KUOW News and Information
Growth makes driving Seattle streets crazy - in front of schools, on narrow streets in old neighborhoods, and 59th St. and 22nd Ave NW  where this crazy thing went down. Our audience's question, by a landslide: where are the stop signs to restore order?
KUOW/Megan Farmer

Stop signs aren't all they're cracked up to be, Seattle

As traffic has worsened in the Seattle area, drivers have taken to side streets to beat the brake lights. This prompted one of our most popular Local Wonder questions: Why doesn’t Seattle have more stop signs?

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For more than nine months, Twitter and Facebook have tried to dodge the intense public scrutiny involved with the investigation into Russian interference in last year's presidential election.

Now they're in the spotlight.

Congressional investigators are digging in on Russia's use of Facebook, Twitter and other social media companies to try to influence the 2016 campaign.

KUOW Photo/Megan Farmer

Seattle has a shortage of housing. But all over town, houses stand vacant. Either they’re in foreclosure, or they’re waiting to be torn down for development. Some people think vacant homes are an underused resource.

One man steals them.


On Wednesday we aired an interview with a man who wore a Nazi armband in Seattle. According to people observing him on the bus and then downtown, this man harassed black people — by yelling and throwing bananas at them. 


An Alaskan Copper Works employee walks in the  warehouse on Friday, September 8, 2017, in front of a mural painted by artists Blaine Fontana, Sneke, Hews and APaul, along the Sodo Track, in Seattle.
KUOW Photo/Megan Farmer

The second summer of painting is complete for the Sodo Track mural project, with 26 artists painting on 14 properties.

The project, when complete after next summer, will consist of over 50 artists from all over the world, with painted murals relating to one common theme – motion.

Dr. Jonathan Kanter, associate psychology professor at the University of Washington
KUOW/Megan Farmer

Racism takes many forms — it could be a white supremacist rally or a racial slur — but more subtle forms, called microaggressions, happen every day.

Dr. Jonathan Kanter wanted to learn more about microaggressions from a white person's point of view. The associate psychology professor and his research team at the University of Washington found that people who are more likely to make subtle racist statements are also more racist in other ways.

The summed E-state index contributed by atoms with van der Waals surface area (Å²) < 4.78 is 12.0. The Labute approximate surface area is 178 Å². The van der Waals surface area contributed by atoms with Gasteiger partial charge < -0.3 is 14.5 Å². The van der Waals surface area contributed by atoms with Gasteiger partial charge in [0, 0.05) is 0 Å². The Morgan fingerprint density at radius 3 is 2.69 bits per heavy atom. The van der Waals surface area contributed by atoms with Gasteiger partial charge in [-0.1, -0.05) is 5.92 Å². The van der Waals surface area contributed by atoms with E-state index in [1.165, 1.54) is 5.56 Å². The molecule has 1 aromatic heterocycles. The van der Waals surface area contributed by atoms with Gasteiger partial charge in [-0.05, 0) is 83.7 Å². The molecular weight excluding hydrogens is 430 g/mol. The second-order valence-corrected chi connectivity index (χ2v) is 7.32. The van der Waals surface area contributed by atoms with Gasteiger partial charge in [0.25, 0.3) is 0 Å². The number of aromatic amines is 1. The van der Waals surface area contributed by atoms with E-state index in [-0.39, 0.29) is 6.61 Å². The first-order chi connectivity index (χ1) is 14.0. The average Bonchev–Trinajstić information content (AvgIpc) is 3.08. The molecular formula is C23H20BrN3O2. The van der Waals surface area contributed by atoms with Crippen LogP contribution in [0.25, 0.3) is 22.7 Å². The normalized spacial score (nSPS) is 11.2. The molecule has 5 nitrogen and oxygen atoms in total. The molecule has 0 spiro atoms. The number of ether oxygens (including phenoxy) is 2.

He told KUOW's Emily Fox that the researchers began by asking black students what they thought were microaggressive behavior.


Courtesy of Nation Books

Who are the most dangerous people in America? According to author John Nichols, the answer to that question includes the following: Betsy DeVos, Scott Pruitt, Stephen Miller, Steve Bannon, Jeff Sessions, Elaine Chao, Kris Kobach and Rex Tillerson.

The list goes on to include over 40 members of President Donald Trump’s inner circle.

Attack ad targetting Democrat and Washington State Senate candidate Manka Dingra
YouTube Screenshot

The political attack ad starts with the image of a dirty heroin needle. 

"Heroin destroys lives and threatens our community," the narrator says. “Now Seattle politicians wants safe injection sites around King County.” 


Thick brows were not invented by your favorite Instagram star

23 hours ago
KUOW PHOTO/ZEYTUN AHMED

What’s up with eyebrows?

Eyebrows take up such a small part of our bodies but hold a special place in our hearts. They also make up a multimillion dollar industry.

Updated at 11 p.m. ET

Puerto Rico is trying to start the process of recovering from Hurricane Maria — and it's doing so after the powerful storm blew homes apart, filled roads with water and tore at its infrastructure. Flash floods are persisting, and the island has no electricity service.

"We are without power, the whole island is without power," Jenniffer González-Colón, Puerto Rico's resident commissioner — its representative in Congress — told Morning Edition on Thursday. González-Colón spoke from Carolina, near San Juan.

In Cambridge, Mass., a woman named Kristin sits down on a stone bench to talk about a common but rarely discussed injury that's starting to grow along with the opioid epidemic: rape.

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